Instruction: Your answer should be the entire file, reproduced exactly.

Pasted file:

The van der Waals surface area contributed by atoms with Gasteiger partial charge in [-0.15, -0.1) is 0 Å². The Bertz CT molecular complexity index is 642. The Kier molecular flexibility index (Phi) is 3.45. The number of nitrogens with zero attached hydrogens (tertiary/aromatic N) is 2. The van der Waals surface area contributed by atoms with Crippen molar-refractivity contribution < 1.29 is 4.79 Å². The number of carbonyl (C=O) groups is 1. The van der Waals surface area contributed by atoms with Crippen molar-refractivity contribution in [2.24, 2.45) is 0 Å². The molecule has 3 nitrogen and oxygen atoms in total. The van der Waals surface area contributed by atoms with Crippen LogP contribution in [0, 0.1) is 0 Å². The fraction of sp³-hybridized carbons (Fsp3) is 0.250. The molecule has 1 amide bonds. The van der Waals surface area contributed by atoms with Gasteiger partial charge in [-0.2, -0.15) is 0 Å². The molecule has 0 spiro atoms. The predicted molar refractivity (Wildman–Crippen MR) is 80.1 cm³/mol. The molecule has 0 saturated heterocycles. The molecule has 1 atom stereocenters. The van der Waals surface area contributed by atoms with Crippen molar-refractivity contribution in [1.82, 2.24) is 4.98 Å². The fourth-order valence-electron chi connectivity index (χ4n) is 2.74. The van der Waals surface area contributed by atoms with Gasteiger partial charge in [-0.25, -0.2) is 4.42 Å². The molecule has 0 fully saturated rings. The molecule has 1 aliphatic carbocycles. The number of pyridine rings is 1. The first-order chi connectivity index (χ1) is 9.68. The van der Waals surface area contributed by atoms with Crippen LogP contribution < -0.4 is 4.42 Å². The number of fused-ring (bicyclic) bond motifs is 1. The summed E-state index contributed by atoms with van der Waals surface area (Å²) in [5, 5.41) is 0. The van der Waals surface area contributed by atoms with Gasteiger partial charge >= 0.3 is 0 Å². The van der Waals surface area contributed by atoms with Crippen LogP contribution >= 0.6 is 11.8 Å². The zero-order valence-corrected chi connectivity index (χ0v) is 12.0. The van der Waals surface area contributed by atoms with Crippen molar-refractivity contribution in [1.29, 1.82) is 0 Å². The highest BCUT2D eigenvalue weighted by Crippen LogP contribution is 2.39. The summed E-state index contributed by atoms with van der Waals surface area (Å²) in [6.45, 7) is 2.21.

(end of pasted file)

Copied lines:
The van der Waals surface area contributed by atoms with Gasteiger partial charge in [-0.15, -0.1) is 0 Å². The Bertz CT molecular complexity index is 642. The Kier molecular flexibility index (Phi) is 3.45. The number of nitrogens with zero attached hydrogens (tertiary/aromatic N) is 2. The van der Waals surface area contributed by atoms with Crippen molar-refractivity contribution < 1.29 is 4.79 Å². The number of carbonyl (C=O) groups is 1. The van der Waals surface area contributed by atoms with Crippen molar-refractivity contribution in [2.24, 2.45) is 0 Å². The molecule has 3 nitrogen and oxygen atoms in total. The van der Waals surface area contributed by atoms with Crippen LogP contribution in [0, 0.1) is 0 Å². The fraction of sp³-hybridized carbons (Fsp3) is 0.250. The molecule has 1 amide bonds. The van der Waals surface area contributed by atoms with Gasteiger partial charge in [-0.2, -0.15) is 0 Å². The molecule has 0 spiro atoms. The predicted molar refractivity (Wildman–Crippen MR) is 80.1 cm³/mol. The molecule has 0 saturated heterocycles. The molecule has 1 atom stereocenters. The van der Waals surface area contributed by atoms with Crippen molar-refractivity contribution in [1.82, 2.24) is 4.98 Å². The fourth-order valence-electron chi connectivity index (χ4n) is 2.74. The van der Waals surface area contributed by atoms with Gasteiger partial charge in [-0.25, -0.2) is 4.42 Å². The molecule has 0 fully saturated rings. The molecule has 1 aliphatic carbocycles. The number of pyridine rings is 1. The first-order chi connectivity index (χ1) is 9.68. The van der Waals surface area contributed by atoms with Crippen LogP contribution < -0.4 is 4.42 Å². The number of fused-ring (bicyclic) bond motifs is 1. The summed E-state index contributed by atoms with van der Waals surface area (Å²) in [5, 5.41) is 0. The van der Waals surface area contributed by atoms with Gasteiger partial charge >= 0.3 is 0 Å². The van der Waals surface area contributed by atoms with Crippen LogP contribution >= 0.6 is 11.8 Å². The zero-order valence-corrected chi connectivity index (χ0v) is 12.0. The van der Waals surface area contributed by atoms with Crippen molar-refractivity contribution in [1.29, 1.82) is 0 Å². The highest BCUT2D eigenvalue weighted by Crippen LogP contribution is 2.39. The summed E-state index contributed by atoms with van der Waals surface area (Å²) in [6.45, 7) is 2.21.